How have all these studies contributed to learning and improving Oxfam’s practice?
We have some great examples of how individual Effectiveness Reviews have contributed to adaptations in programme design – both our own programmes, but also a handful of powerful examples where the evidence they generate is being taking up by others. But Oxfam is limited in how much we can simply ‘scale lessons across’ a portfolio Because, rather than testing and adapting single intervention models, we work with partners, communities and individuals to design bespoke programming, grounded in a rights-based approach. Of course, there are transferrable lessons, but many useful insights are very context-specific. And we still suffer from knowledge management challenges. Documenting and storing information in accessible ways, and getting the incentives right for uptake and use are huge challenges in INGOs and beyond. But that’s a whole other blog post.
How much of the variation in results is down to different programming approaches and/or different contexts?
Perhaps most interestingly, some of our major assumptions aren’t born out in the results. For example, livelihoods and resilience meta-analyses found no evidence of a relationship between the duration of the projects evaluated and impact. This is surprising – as we might well assume that longer-term interventions will have better results. A likely explanation is that the duration of a project is closely related to the types of interventions carried out. For resilience for example, many of the shorter-term projects were focused on reducing vulnerability to natural hazards, whereas longer-term projects generally had more emphasis on strengthening the resilience of livelihoods activities, a longer-term endeavour for which the outcomes are less certain.
Similarly, our women’s empowerment meta-analysis confirms that increased access to income and/ or changes in the perceived role of women in the economy of their household or communities is not sufficient to change power dynamics within the household. Assumptions that there would be a spillover effect, and that this kind of work would de facto lead to change power dynamics within the household do not hold. If we want to support women to shift intra-household power dynamics, we need to target this explicitly.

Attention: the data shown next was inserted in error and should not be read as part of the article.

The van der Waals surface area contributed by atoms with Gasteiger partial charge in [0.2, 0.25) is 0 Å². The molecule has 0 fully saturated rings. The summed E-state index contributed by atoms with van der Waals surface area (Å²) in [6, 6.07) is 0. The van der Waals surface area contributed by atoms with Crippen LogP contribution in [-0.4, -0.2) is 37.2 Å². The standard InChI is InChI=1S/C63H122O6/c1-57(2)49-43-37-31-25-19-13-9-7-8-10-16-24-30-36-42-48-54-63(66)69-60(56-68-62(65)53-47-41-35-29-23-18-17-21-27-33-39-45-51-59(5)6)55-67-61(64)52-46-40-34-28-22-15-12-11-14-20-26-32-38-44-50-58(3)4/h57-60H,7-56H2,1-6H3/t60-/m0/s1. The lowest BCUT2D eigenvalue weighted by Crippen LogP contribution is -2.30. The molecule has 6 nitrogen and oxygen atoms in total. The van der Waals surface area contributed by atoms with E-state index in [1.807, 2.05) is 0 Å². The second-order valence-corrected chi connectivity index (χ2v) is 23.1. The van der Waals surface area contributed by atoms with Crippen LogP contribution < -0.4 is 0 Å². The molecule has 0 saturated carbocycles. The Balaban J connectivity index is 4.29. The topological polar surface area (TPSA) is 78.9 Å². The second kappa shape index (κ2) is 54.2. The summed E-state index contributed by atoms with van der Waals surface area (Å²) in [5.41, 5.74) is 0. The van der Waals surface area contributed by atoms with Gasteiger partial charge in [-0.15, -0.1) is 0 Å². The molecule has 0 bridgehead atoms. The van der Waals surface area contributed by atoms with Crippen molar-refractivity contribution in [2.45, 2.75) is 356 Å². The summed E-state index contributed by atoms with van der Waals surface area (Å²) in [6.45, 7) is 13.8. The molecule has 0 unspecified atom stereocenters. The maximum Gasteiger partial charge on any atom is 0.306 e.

We do see some regional variation, particularly in the meta-analysis of resilience interventions, and are exploring whether this is down to the nature of the shocks, differences in programming approaches or the measurement/ evaluation process itself.
This is a lot to digest – and we’ve only scratched the surface of the trends and patterns these studies are allowing us to pick up. We hope you’ll join us as we dive into the individual studies in a little more depth.
And a reminder that our Impact Evaluation Team is always looking to learn and improve our practice in a range of areas. We’re continuing to build measurement approaches for hard-to-measure outcomes, look for ways to strengthen both rigour and appropriateness of impact evaluation designs – and much more. Comments, constructive criticism, advice are always welcome – starting off in the comments section below, or reach out to me (firstname.lastname@example.org) or Simone Lombardini (email@example.com) who heads up our impact evaluation team.